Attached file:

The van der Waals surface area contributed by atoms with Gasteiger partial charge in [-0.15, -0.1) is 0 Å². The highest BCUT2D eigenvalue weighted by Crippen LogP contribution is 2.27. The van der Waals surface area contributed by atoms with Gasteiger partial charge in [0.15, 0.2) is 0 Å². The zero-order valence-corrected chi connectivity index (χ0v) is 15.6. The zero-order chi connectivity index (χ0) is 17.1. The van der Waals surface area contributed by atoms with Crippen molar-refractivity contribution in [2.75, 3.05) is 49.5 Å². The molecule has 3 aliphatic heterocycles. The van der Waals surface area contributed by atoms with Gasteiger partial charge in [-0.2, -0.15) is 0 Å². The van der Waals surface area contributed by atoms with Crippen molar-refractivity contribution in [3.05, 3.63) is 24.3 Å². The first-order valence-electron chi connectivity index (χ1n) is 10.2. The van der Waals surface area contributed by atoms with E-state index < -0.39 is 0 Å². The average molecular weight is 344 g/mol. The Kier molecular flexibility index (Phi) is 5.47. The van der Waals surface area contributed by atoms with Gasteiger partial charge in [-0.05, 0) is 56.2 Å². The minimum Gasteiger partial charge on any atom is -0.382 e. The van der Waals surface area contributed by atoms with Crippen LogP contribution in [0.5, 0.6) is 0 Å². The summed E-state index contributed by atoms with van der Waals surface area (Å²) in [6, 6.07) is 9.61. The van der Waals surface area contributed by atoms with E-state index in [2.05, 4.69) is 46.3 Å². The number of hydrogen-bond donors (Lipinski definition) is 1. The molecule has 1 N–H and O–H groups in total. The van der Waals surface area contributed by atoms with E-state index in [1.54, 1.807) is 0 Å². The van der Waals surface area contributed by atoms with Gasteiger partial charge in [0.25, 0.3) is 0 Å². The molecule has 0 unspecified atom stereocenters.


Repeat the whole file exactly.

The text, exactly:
The van der Waals surface area contributed by atoms with Gasteiger partial charge in [-0.15, -0.1) is 0 Å². The highest BCUT2D eigenvalue weighted by Crippen LogP contribution is 2.27. The van der Waals surface area contributed by atoms with Gasteiger partial charge in [0.15, 0.2) is 0 Å². The zero-order valence-corrected chi connectivity index (χ0v) is 15.6. The zero-order chi connectivity index (χ0) is 17.1. The van der Waals surface area contributed by atoms with Crippen molar-refractivity contribution in [2.75, 3.05) is 49.5 Å². The molecule has 3 aliphatic heterocycles. The van der Waals surface area contributed by atoms with Gasteiger partial charge in [-0.2, -0.15) is 0 Å². The van der Waals surface area contributed by atoms with Crippen molar-refractivity contribution in [3.05, 3.63) is 24.3 Å². The first-order valence-electron chi connectivity index (χ1n) is 10.2. The van der Waals surface area contributed by atoms with E-state index < -0.39 is 0 Å². The average molecular weight is 344 g/mol. The Kier molecular flexibility index (Phi) is 5.47. The van der Waals surface area contributed by atoms with Gasteiger partial charge in [-0.05, 0) is 56.2 Å². The minimum Gasteiger partial charge on any atom is -0.382 e. The van der Waals surface area contributed by atoms with Crippen LogP contribution in [0.5, 0.6) is 0 Å². The summed E-state index contributed by atoms with van der Waals surface area (Å²) in [6, 6.07) is 9.61. The van der Waals surface area contributed by atoms with E-state index in [2.05, 4.69) is 46.3 Å². The number of hydrogen-bond donors (Lipinski definition) is 1. The molecule has 1 N–H and O–H groups in total. The van der Waals surface area contributed by atoms with E-state index in [1.54, 1.807) is 0 Å². The van der Waals surface area contributed by atoms with Gasteiger partial charge in [0.25, 0.3) is 0 Å². The molecule has 0 unspecified atom stereocenters.